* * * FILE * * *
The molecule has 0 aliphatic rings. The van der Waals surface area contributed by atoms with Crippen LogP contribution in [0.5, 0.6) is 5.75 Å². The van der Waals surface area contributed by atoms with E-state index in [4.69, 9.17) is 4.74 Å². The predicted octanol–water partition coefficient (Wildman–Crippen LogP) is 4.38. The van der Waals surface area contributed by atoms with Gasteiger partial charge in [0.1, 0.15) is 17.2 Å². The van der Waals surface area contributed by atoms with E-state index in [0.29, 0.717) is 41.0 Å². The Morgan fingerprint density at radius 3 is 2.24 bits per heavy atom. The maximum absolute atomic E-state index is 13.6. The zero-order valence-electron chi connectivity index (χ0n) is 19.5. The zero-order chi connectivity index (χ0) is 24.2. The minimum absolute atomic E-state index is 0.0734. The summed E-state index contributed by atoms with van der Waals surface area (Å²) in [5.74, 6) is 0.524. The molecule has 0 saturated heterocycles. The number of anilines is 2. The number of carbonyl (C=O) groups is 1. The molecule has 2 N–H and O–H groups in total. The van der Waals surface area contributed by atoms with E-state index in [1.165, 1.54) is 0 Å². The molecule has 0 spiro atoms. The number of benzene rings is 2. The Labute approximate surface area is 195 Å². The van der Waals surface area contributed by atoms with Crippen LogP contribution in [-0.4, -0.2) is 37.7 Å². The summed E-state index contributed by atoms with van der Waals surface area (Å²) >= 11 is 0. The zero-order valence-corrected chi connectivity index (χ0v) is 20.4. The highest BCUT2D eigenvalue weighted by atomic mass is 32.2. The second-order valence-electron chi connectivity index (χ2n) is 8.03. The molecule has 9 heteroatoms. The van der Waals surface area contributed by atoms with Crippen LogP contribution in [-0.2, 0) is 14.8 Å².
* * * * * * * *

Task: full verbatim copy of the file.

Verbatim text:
The molecule has 0 aliphatic rings. The van der Waals surface area contributed by atoms with Crippen LogP contribution in [0.5, 0.6) is 5.75 Å². The van der Waals surface area contributed by atoms with E-state index in [4.69, 9.17) is 4.74 Å². The predicted octanol–water partition coefficient (Wildman–Crippen LogP) is 4.38. The van der Waals surface area contributed by atoms with Gasteiger partial charge in [0.1, 0.15) is 17.2 Å². The van der Waals surface area contributed by atoms with E-state index in [0.29, 0.717) is 41.0 Å². The Morgan fingerprint density at radius 3 is 2.24 bits per heavy atom. The maximum absolute atomic E-state index is 13.6. The zero-order valence-electron chi connectivity index (χ0n) is 19.5. The zero-order chi connectivity index (χ0) is 24.2. The minimum absolute atomic E-state index is 0.0734. The summed E-state index contributed by atoms with van der Waals surface area (Å²) in [5.74, 6) is 0.524. The molecule has 0 saturated heterocycles. The number of anilines is 2. The number of carbonyl (C=O) groups is 1. The molecule has 2 N–H and O–H groups in total. The van der Waals surface area contributed by atoms with E-state index in [1.165, 1.54) is 0 Å². The molecule has 0 spiro atoms. The number of benzene rings is 2. The Labute approximate surface area is 195 Å². The van der Waals surface area contributed by atoms with Crippen LogP contribution in [-0.4, -0.2) is 37.7 Å². The summed E-state index contributed by atoms with van der Waals surface area (Å²) >= 11 is 0. The zero-order valence-corrected chi connectivity index (χ0v) is 20.4. The highest BCUT2D eigenvalue weighted by atomic mass is 32.2. The second-order valence-electron chi connectivity index (χ2n) is 8.03. The molecule has 9 heteroatoms. The van der Waals surface area contributed by atoms with Crippen LogP contribution in [-0.2, 0) is 14.8 Å².